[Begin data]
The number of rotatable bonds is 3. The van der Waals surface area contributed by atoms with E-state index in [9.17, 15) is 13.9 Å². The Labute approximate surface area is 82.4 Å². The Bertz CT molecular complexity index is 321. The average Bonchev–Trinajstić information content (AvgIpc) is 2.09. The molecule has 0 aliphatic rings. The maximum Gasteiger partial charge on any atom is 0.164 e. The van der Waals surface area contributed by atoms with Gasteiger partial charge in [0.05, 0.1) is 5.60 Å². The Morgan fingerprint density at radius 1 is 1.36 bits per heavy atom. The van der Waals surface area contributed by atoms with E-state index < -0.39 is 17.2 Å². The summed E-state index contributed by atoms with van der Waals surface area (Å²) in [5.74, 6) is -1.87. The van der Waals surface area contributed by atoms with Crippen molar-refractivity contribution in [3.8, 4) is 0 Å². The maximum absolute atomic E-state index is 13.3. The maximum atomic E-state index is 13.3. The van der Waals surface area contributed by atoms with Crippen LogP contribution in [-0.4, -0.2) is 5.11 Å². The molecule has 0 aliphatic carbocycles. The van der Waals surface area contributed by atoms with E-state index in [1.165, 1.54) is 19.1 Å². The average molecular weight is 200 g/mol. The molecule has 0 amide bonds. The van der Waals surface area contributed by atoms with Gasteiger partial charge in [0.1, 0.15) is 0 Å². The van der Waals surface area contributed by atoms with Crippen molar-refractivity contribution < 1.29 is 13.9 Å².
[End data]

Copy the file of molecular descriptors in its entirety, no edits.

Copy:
The number of rotatable bonds is 3. The van der Waals surface area contributed by atoms with E-state index in [9.17, 15) is 13.9 Å². The Labute approximate surface area is 82.4 Å². The Bertz CT molecular complexity index is 321. The average Bonchev–Trinajstić information content (AvgIpc) is 2.09. The molecule has 0 aliphatic rings. The maximum Gasteiger partial charge on any atom is 0.164 e. The van der Waals surface area contributed by atoms with Gasteiger partial charge in [0.05, 0.1) is 5.60 Å². The Morgan fingerprint density at radius 1 is 1.36 bits per heavy atom. The van der Waals surface area contributed by atoms with E-state index < -0.39 is 17.2 Å². The summed E-state index contributed by atoms with van der Waals surface area (Å²) in [5.74, 6) is -1.87. The van der Waals surface area contributed by atoms with Crippen molar-refractivity contribution in [3.8, 4) is 0 Å². The maximum absolute atomic E-state index is 13.3. The maximum atomic E-state index is 13.3. The van der Waals surface area contributed by atoms with Crippen LogP contribution in [-0.4, -0.2) is 5.11 Å². The molecule has 0 aliphatic carbocycles. The van der Waals surface area contributed by atoms with E-state index in [1.165, 1.54) is 19.1 Å². The average molecular weight is 200 g/mol. The molecule has 0 amide bonds. The van der Waals surface area contributed by atoms with Gasteiger partial charge in [0.1, 0.15) is 0 Å². The van der Waals surface area contributed by atoms with Crippen molar-refractivity contribution < 1.29 is 13.9 Å².